Just because you think there will never be another Beatles or Beach Boys or Ramones or R.E.M. or Joan Jett or Jimi Hendrix doesn't mean the current artists influenced by those greats are any less, um . . . good. (You, a fan, are no more qualified to make that judgment than I, a listener, am.)
This is my lesson, six weeks in: All we can do is continue to absorb new music in a concerted effort to reflect on what it is we appreciate and don't appreciate. To reflect on our taste, or lack thereof.
It's intellectually dishonest to disavow the music created by new artists. But I do it and you do it. Hopefully, with Nothing Not New, I do it a lot less. But I've re-learned that music I can appreciate (no, like) is being created as you read this, and released every single Tuesday of the year. Are you willing to accept that fact, too? You almost have to accept it, as discomfiting as it may seem to those of us with the same 200 songs shuffling around on our iPod.
So, my challenge to you: Fight the imminent onset of aesthetic atrophy. You don't have to listen to 260 new releases this year. I'll do that for you. Instead, take those 10 tired CDs out of your car or create a new playlist on your iPod or ask your hipster friend to burn some new discs for you. I and other New Times readers want to hear what you have to say about the music you'd probably never listen to otherwise. Seriously, it's for your own good.
As they say, everyone's a critic. So don't be a critic. And you know what? Don't be a fan, either.
Just be a listener.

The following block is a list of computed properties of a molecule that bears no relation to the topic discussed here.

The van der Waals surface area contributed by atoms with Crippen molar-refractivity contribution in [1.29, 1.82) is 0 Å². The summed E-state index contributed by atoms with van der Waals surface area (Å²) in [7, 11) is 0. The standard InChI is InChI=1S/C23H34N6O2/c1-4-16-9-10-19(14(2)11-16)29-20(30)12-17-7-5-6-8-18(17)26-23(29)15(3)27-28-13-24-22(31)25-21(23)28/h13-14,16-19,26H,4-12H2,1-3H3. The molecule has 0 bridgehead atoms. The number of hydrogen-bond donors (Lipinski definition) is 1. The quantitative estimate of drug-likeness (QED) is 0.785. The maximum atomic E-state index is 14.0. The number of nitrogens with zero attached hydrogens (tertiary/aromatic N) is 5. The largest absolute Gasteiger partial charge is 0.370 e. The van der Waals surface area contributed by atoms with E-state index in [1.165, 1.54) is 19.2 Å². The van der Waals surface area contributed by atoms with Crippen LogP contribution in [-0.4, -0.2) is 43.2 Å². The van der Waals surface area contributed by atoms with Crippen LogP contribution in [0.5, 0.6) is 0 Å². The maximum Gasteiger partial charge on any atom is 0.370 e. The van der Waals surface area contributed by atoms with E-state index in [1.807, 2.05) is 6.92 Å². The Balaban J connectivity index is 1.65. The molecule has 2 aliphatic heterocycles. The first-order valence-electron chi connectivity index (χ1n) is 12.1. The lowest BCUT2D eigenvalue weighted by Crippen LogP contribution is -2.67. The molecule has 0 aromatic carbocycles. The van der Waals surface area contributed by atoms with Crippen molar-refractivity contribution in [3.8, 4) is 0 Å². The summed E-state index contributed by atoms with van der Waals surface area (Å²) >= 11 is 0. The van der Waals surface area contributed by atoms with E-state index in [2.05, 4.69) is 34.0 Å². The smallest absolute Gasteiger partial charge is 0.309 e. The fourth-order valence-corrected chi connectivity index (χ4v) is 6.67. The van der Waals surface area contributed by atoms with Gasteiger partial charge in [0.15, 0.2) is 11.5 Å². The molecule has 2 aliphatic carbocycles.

We Believe Local Journalism is Critical to the Life of a City
Engaging with our readers is essential to Phoenix New Times's mission. Make a financial contribution or sign up for a newsletter, and help us keep telling Phoenix's stories with no paywalls.
Support Our Journalism
Adjusting the Curve
I've been grading new releases based on what I've heard this year, not on what I've adored for the past 20-plus years (because what can compete with The Stooges' Fun House, the Elvis Presley Sun sessions, or The Beatles' Revolver?). Here's how the 2010 releases stack up. You can read about each of them at www.nothingnotnew.com):
The Soft Pack: The Soft Pack (A)
Charlotte Gainsbourg: IRM (A-)
Pierced Arrows: Descending Shadows (A-)
Los Campesinos!: Romance Is Boring (B+)
Surfer Blood: Astro Coast (B+)
Eels: End Times (B+)
Priestess: Prior to the Fire (B+)
Hot Chip: One Life Stand (B+)
Juliana Hatfield: Peace & Love (B+)
Scanners: Submarine (B)
Spoon: Transference (B)
Laura Veirs: July Flame (B)
Allison Moorer: Crows (B)
You Say Party! We Say Die!: XXXX (B)
The Hot Rats: Turn Ons (B)
The Magnetic Fields: Realism (B)
Cold War Kids: Behave Yourself EP (B-)
Polysics: Absolute Polysics (C+)
Texas Tornados: Está Bueno (C+)
Joe Pug: Messengers (C)
The Brunettes: Paper Dolls (C)
Beach House: Teen Dream (C)
OK Go: Of the Colour of the Blue Sky (C)
The Watson Twins: Talking to You, Talking to Me (C)
Basia Bulat: Heart of My Own (C)
Massive Attack: Heligoland (C-)
Delphic: Acolyte (C-)
Yeasayer: Odd Blood (C-)
Vampire Weekend: Contra (D+)
Four Tet: There Is Love in You (D)
Editors: In This Light and On This Evening (D)
Midlake: The Courage of Others (F)